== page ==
The technical side of auditable wallets is covered by an article we published recently. But in short, it is powered by the fact that each Zano transaction output may be restricted in its participation in the outputs’ global mixing process in two ways: it can be required to mix an output with no less than a specific number of others or an output can be prevented from being used in mixing at all. The auditable scheme utilizes the last one so an auditor can easily detect outgoing transfers. As a tradeoff, we need to restrict mixing when sending coins from an auditable wallet. This obviously limits untraceability for spends from an auditable wallet but we believe it would work well in the main field of application for auditable wallets: to be used by foundations which want to convince others they have no fewer coins available than they show.

The method of the audit implementation that we have chosen requires a sender to set a mixing restriction flag for each tx output when sending coins to an auditable wallet. This is why auditable addresses look different — to inform senders about this requirement.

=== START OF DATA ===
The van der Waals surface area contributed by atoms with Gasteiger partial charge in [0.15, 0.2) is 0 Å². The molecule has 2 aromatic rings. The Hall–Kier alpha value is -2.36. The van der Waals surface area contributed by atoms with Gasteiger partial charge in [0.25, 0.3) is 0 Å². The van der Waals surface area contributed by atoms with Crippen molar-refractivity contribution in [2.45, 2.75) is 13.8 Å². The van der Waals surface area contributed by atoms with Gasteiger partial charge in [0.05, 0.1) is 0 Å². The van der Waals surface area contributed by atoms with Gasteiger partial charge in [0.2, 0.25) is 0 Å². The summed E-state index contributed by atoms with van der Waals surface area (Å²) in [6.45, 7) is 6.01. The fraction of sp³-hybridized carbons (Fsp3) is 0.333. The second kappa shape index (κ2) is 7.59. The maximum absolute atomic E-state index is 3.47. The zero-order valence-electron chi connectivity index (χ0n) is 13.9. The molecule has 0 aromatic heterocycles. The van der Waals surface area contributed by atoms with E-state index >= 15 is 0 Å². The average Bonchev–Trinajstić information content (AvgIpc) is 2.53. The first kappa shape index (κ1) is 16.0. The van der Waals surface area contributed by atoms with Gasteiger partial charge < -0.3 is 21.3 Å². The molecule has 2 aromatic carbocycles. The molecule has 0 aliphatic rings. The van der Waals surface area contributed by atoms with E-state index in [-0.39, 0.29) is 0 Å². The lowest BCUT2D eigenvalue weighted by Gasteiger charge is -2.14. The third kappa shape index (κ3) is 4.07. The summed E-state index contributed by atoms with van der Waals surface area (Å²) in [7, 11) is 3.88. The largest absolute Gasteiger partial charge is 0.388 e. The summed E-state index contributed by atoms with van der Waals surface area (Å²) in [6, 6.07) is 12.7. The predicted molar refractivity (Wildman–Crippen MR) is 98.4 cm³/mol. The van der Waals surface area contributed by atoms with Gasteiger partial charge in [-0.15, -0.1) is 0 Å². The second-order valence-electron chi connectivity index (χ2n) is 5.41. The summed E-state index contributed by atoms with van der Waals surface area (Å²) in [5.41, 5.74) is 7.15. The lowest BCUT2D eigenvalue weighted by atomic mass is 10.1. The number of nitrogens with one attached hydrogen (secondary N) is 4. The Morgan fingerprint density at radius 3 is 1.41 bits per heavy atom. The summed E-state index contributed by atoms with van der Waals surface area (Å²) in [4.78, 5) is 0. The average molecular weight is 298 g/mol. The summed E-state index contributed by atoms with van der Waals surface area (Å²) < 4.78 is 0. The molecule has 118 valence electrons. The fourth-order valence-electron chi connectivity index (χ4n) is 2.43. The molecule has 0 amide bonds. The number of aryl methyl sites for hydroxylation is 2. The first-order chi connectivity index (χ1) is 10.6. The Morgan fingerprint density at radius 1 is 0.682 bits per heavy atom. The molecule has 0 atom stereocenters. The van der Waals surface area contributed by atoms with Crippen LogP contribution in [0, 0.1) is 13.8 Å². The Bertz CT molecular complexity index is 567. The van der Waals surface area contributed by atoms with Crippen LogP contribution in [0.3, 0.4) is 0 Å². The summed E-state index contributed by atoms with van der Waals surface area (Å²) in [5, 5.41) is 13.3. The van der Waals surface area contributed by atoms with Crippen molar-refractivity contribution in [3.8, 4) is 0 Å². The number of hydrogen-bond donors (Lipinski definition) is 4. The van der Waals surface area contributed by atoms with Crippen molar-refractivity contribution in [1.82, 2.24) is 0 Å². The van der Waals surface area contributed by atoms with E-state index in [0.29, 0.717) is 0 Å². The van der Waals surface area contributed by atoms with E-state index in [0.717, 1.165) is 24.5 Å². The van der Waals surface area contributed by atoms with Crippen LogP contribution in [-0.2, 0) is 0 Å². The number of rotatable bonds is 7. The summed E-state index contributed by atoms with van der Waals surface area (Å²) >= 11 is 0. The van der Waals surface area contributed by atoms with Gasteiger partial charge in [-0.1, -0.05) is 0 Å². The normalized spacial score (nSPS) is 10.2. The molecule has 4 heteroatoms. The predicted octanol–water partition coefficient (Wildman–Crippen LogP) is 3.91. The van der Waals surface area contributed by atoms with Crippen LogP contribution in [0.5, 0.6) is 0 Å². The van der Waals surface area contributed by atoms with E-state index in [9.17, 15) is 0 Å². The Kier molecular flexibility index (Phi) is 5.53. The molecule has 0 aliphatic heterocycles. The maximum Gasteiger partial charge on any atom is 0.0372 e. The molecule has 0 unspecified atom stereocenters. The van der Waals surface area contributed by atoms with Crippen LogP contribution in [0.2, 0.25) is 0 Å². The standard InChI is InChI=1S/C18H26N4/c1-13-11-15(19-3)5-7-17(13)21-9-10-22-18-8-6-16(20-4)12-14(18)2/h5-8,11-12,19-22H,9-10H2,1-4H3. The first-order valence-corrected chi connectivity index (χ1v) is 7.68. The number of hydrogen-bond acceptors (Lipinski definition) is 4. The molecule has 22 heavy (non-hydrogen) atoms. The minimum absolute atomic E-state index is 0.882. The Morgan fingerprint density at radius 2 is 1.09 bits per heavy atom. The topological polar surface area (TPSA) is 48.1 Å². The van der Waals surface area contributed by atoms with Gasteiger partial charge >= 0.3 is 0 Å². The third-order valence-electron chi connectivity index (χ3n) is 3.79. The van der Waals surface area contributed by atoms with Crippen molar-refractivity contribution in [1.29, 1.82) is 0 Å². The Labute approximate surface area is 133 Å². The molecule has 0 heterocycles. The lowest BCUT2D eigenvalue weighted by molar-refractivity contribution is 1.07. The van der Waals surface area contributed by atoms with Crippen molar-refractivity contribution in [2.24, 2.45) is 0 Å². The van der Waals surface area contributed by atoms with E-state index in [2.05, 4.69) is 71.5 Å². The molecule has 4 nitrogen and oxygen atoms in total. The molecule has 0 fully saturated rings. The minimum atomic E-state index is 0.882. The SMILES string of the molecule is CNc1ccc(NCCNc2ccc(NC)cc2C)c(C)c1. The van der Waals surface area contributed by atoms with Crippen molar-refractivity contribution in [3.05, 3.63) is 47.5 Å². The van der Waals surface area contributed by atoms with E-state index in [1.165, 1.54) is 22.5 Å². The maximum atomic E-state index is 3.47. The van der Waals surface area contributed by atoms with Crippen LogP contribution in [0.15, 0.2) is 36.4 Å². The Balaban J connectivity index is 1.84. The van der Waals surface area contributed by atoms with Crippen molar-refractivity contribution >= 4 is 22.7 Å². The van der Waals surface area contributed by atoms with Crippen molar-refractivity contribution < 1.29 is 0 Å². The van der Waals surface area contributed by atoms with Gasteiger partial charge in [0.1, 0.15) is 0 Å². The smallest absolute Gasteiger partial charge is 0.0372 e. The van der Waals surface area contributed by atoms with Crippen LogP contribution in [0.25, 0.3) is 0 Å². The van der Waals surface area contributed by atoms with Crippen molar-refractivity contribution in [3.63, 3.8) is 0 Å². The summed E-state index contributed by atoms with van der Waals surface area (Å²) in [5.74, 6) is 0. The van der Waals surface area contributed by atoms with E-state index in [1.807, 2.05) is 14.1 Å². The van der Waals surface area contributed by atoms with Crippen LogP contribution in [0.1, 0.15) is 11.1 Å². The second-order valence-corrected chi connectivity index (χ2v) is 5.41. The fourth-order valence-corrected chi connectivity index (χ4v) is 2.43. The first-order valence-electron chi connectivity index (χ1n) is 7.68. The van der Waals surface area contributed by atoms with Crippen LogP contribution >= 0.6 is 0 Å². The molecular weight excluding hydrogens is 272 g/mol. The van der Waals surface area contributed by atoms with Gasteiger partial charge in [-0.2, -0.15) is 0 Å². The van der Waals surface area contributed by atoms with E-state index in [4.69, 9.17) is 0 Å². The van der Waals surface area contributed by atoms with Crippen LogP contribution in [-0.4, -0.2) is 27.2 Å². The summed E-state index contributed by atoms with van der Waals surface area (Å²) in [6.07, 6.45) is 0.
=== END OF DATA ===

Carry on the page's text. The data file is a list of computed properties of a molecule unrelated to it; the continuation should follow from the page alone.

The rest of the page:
As it is up to a sender, it is technically possible to modify the code and not to set such a flag. Such outputs cannot be tracked by an auditor when the auditing wallet will spend them, but an auditor will inevitably detect the fact of receiving such outputs and ignore them in balance calculation.

Simply put, it is possible to cheat and send coins to an auditable wallet in such a way that an auditor won’t see it, but it is impossible to spend coins from an auditable wallet without letting an auditor know about it. An auditor can be assured that there are no less unspent coins in the auditing wallet than the auditor sees.